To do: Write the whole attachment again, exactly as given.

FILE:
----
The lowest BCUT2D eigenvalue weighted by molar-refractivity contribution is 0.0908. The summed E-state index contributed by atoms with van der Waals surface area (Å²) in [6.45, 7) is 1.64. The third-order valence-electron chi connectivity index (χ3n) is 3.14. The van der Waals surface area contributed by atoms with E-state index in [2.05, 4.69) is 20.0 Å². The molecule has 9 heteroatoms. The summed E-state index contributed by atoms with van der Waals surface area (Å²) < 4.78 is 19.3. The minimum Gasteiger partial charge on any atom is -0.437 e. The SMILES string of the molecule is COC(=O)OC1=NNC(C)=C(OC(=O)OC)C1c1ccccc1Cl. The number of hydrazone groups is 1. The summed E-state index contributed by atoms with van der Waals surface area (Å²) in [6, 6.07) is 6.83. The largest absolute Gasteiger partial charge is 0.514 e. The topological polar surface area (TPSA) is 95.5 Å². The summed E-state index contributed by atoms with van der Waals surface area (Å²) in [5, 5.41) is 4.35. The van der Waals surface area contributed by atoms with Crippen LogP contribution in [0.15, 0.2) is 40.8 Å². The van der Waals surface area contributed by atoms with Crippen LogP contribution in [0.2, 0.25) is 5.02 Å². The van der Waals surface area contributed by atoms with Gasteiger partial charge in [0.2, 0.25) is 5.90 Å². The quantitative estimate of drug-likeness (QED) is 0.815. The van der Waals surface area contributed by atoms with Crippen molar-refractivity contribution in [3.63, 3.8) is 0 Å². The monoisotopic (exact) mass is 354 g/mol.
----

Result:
The lowest BCUT2D eigenvalue weighted by molar-refractivity contribution is 0.0908. The summed E-state index contributed by atoms with van der Waals surface area (Å²) in [6.45, 7) is 1.64. The third-order valence-electron chi connectivity index (χ3n) is 3.14. The van der Waals surface area contributed by atoms with E-state index in [2.05, 4.69) is 20.0 Å². The molecule has 9 heteroatoms. The summed E-state index contributed by atoms with van der Waals surface area (Å²) < 4.78 is 19.3. The minimum Gasteiger partial charge on any atom is -0.437 e. The SMILES string of the molecule is COC(=O)OC1=NNC(C)=C(OC(=O)OC)C1c1ccccc1Cl. The number of hydrazone groups is 1. The summed E-state index contributed by atoms with van der Waals surface area (Å²) in [6, 6.07) is 6.83. The largest absolute Gasteiger partial charge is 0.514 e. The topological polar surface area (TPSA) is 95.5 Å². The summed E-state index contributed by atoms with van der Waals surface area (Å²) in [5, 5.41) is 4.35. The van der Waals surface area contributed by atoms with Crippen LogP contribution in [0.15, 0.2) is 40.8 Å². The van der Waals surface area contributed by atoms with Crippen LogP contribution in [0.2, 0.25) is 5.02 Å². The van der Waals surface area contributed by atoms with Gasteiger partial charge in [0.2, 0.25) is 5.90 Å². The quantitative estimate of drug-likeness (QED) is 0.815. The van der Waals surface area contributed by atoms with Crippen molar-refractivity contribution in [3.63, 3.8) is 0 Å². The monoisotopic (exact) mass is 354 g/mol.